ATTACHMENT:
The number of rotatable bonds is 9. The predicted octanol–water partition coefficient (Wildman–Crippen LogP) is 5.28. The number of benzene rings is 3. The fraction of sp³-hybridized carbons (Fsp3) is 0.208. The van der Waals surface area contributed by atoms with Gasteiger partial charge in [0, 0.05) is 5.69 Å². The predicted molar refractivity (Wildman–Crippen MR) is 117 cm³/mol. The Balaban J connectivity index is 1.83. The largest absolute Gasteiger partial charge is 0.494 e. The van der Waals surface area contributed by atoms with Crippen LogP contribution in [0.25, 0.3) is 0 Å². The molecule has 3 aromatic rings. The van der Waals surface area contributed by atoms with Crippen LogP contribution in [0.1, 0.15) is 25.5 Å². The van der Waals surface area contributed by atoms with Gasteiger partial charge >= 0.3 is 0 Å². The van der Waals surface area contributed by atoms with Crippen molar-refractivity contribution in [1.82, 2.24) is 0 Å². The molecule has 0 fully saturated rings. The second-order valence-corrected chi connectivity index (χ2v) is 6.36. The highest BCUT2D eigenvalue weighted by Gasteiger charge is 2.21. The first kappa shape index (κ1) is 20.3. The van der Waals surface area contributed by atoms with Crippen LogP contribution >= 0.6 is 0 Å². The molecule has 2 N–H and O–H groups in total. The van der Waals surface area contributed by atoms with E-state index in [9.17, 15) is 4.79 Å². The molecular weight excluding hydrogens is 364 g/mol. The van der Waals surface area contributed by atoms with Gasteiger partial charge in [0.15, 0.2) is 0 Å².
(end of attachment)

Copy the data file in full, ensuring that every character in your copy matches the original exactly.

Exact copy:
The number of rotatable bonds is 9. The predicted octanol–water partition coefficient (Wildman–Crippen LogP) is 5.28. The number of benzene rings is 3. The fraction of sp³-hybridized carbons (Fsp3) is 0.208. The van der Waals surface area contributed by atoms with Gasteiger partial charge in [0, 0.05) is 5.69 Å². The predicted molar refractivity (Wildman–Crippen MR) is 117 cm³/mol. The Balaban J connectivity index is 1.83. The largest absolute Gasteiger partial charge is 0.494 e. The van der Waals surface area contributed by atoms with Crippen LogP contribution in [0.25, 0.3) is 0 Å². The molecule has 3 aromatic rings. The van der Waals surface area contributed by atoms with Crippen LogP contribution in [0.1, 0.15) is 25.5 Å². The van der Waals surface area contributed by atoms with Gasteiger partial charge >= 0.3 is 0 Å². The van der Waals surface area contributed by atoms with Crippen molar-refractivity contribution in [1.82, 2.24) is 0 Å². The molecule has 0 fully saturated rings. The second-order valence-corrected chi connectivity index (χ2v) is 6.36. The highest BCUT2D eigenvalue weighted by Gasteiger charge is 2.21. The first kappa shape index (κ1) is 20.3. The van der Waals surface area contributed by atoms with Crippen LogP contribution >= 0.6 is 0 Å². The molecule has 2 N–H and O–H groups in total. The van der Waals surface area contributed by atoms with E-state index in [9.17, 15) is 4.79 Å². The molecular weight excluding hydrogens is 364 g/mol. The van der Waals surface area contributed by atoms with Gasteiger partial charge in [0.15, 0.2) is 0 Å².